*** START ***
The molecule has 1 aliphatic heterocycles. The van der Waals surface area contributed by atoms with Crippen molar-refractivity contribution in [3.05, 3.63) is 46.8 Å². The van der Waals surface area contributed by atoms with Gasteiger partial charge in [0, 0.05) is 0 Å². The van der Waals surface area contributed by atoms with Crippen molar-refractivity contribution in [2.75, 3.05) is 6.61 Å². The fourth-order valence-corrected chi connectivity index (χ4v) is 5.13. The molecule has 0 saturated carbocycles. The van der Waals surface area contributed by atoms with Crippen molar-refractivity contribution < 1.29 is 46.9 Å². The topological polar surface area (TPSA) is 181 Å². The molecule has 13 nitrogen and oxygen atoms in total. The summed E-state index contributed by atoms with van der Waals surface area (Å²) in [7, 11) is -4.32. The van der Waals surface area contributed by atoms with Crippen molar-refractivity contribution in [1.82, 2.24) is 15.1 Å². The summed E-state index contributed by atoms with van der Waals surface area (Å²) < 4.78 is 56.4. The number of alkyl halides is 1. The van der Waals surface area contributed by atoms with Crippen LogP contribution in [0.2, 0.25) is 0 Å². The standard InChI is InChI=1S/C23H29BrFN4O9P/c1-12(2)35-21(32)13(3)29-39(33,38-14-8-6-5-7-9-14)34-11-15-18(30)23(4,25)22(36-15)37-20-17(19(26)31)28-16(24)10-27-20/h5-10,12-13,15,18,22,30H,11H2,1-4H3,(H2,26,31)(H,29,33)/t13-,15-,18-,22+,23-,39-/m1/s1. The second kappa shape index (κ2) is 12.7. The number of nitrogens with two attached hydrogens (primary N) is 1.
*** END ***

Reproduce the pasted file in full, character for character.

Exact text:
The molecule has 1 aliphatic heterocycles. The van der Waals surface area contributed by atoms with Crippen molar-refractivity contribution in [3.05, 3.63) is 46.8 Å². The van der Waals surface area contributed by atoms with Gasteiger partial charge in [0, 0.05) is 0 Å². The van der Waals surface area contributed by atoms with Crippen molar-refractivity contribution in [2.75, 3.05) is 6.61 Å². The fourth-order valence-corrected chi connectivity index (χ4v) is 5.13. The molecule has 0 saturated carbocycles. The van der Waals surface area contributed by atoms with Crippen molar-refractivity contribution < 1.29 is 46.9 Å². The topological polar surface area (TPSA) is 181 Å². The molecule has 13 nitrogen and oxygen atoms in total. The summed E-state index contributed by atoms with van der Waals surface area (Å²) in [7, 11) is -4.32. The van der Waals surface area contributed by atoms with Crippen molar-refractivity contribution in [1.82, 2.24) is 15.1 Å². The summed E-state index contributed by atoms with van der Waals surface area (Å²) < 4.78 is 56.4. The number of alkyl halides is 1. The van der Waals surface area contributed by atoms with Crippen LogP contribution in [0.2, 0.25) is 0 Å². The standard InChI is InChI=1S/C23H29BrFN4O9P/c1-12(2)35-21(32)13(3)29-39(33,38-14-8-6-5-7-9-14)34-11-15-18(30)23(4,25)22(36-15)37-20-17(19(26)31)28-16(24)10-27-20/h5-10,12-13,15,18,22,30H,11H2,1-4H3,(H2,26,31)(H,29,33)/t13-,15-,18-,22+,23-,39-/m1/s1. The second kappa shape index (κ2) is 12.7. The number of nitrogens with two attached hydrogens (primary N) is 1.